In Ireland when an organisation has "charitable status" it simply means that it is recognised as charitable by the Revenue Commissioners for tax purposes. There is currently no official "Register of Charities" in Ireland. However, you should note that the Charities Act 2009, when fully implemented, will introduce such a register for the first time. Applying to be recognised as a charity by the Revenue Commissioners involves groups applying for exemption from certain taxes and separately to the Valuation Office for exemption from rates on buildings.
For voluntary and community organisations there can be advantages in having charitable status beyond tax exemptions. It can give a standing and credibility to the organisation. Some funders of voluntary and community organisations require them to be recognised ashaving 'charitable ststus'. However it should be noted that it does not give legal status to an organisation; you can have charitable status without having legal status and vice versa.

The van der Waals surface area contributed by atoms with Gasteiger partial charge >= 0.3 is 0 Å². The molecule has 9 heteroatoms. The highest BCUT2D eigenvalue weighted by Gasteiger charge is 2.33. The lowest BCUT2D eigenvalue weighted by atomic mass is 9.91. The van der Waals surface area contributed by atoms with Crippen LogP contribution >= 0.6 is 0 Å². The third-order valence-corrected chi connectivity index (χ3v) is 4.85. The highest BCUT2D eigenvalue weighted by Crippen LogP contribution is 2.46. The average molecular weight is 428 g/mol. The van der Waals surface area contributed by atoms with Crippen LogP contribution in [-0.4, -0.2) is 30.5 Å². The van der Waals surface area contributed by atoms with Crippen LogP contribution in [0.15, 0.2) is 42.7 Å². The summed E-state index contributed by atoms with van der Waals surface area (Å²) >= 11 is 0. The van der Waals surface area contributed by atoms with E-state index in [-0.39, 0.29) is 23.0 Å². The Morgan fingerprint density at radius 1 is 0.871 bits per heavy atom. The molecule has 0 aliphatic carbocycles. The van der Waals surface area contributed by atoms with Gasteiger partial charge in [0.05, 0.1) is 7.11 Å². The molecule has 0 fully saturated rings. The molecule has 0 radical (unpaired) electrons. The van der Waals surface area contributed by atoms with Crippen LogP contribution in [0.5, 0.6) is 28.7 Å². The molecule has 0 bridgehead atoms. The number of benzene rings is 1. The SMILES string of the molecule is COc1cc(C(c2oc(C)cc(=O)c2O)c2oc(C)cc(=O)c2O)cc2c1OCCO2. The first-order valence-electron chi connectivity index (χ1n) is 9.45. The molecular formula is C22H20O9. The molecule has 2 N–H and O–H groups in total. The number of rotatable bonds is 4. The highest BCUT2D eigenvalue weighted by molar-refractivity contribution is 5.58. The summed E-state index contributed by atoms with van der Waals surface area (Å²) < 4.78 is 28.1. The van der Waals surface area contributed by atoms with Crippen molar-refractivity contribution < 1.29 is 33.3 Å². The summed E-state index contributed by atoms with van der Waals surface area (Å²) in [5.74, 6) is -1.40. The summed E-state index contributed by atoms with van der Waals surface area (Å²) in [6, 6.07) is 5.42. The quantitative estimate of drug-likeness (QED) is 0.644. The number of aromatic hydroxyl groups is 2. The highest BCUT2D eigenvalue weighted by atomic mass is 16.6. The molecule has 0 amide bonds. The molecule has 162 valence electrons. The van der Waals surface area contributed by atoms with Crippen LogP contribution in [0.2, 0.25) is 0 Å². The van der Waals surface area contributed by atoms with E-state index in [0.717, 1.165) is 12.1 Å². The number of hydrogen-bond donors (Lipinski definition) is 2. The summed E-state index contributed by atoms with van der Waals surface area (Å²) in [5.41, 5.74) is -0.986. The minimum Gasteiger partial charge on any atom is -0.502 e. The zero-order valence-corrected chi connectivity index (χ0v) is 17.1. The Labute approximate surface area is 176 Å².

A charity is an organisation whose aims are exclusively charitable i.e. they come under one of the following definitions of charity
- The relief of poverty;
- The advancement of education;
- The advancement of religion;
- Other purposes of a charitable nature beneficial to the community.
However before making an application an organisation should check if its ‘governing instrument’, essentially, its constitution or a Memorandum and Articles of Association or a Trust Deed, meet with the requirements of the Revenue Commissioners as regards charitable status. This will avoid the cost and time involved in making alterations. The company must have aims which are exclusively charitable and the income and property of the company must be used for charitable purposes only.